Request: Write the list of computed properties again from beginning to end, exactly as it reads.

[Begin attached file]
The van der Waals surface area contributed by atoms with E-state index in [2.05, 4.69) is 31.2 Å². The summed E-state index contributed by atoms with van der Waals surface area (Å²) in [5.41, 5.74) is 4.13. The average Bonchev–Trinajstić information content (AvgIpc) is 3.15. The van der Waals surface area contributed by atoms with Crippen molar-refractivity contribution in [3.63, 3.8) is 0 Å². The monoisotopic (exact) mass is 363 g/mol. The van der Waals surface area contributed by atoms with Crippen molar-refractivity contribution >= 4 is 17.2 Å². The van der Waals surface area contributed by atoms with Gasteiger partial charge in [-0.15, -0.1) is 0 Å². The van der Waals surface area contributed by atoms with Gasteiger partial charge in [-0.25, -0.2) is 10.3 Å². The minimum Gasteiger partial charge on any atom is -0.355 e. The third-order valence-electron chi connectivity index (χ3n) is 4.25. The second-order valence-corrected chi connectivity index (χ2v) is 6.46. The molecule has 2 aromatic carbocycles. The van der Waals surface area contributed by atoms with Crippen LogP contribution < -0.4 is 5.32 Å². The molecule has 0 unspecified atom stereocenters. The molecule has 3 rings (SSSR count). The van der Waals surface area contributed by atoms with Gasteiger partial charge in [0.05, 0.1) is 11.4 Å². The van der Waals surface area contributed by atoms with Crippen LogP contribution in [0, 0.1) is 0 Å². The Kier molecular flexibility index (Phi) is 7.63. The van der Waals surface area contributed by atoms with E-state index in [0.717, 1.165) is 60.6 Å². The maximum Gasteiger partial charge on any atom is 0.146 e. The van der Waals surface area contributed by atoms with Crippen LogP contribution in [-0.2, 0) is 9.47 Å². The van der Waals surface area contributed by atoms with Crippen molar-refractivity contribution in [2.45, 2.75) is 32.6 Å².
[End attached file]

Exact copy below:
The van der Waals surface area contributed by atoms with E-state index in [2.05, 4.69) is 31.2 Å². The summed E-state index contributed by atoms with van der Waals surface area (Å²) in [5.41, 5.74) is 4.13. The average Bonchev–Trinajstić information content (AvgIpc) is 3.15. The van der Waals surface area contributed by atoms with Crippen molar-refractivity contribution in [3.63, 3.8) is 0 Å². The monoisotopic (exact) mass is 363 g/mol. The van der Waals surface area contributed by atoms with Crippen molar-refractivity contribution >= 4 is 17.2 Å². The van der Waals surface area contributed by atoms with Gasteiger partial charge in [-0.15, -0.1) is 0 Å². The van der Waals surface area contributed by atoms with Gasteiger partial charge in [-0.25, -0.2) is 10.3 Å². The minimum Gasteiger partial charge on any atom is -0.355 e. The third-order valence-electron chi connectivity index (χ3n) is 4.25. The second-order valence-corrected chi connectivity index (χ2v) is 6.46. The molecule has 2 aromatic carbocycles. The van der Waals surface area contributed by atoms with Crippen LogP contribution < -0.4 is 5.32 Å². The molecule has 0 unspecified atom stereocenters. The molecule has 3 rings (SSSR count). The van der Waals surface area contributed by atoms with Gasteiger partial charge in [0.05, 0.1) is 11.4 Å². The van der Waals surface area contributed by atoms with Crippen LogP contribution in [0, 0.1) is 0 Å². The Kier molecular flexibility index (Phi) is 7.63. The van der Waals surface area contributed by atoms with E-state index in [0.717, 1.165) is 60.6 Å². The maximum Gasteiger partial charge on any atom is 0.146 e. The van der Waals surface area contributed by atoms with Crippen LogP contribution in [-0.2, 0) is 9.47 Å². The van der Waals surface area contributed by atoms with Crippen molar-refractivity contribution in [2.45, 2.75) is 32.6 Å².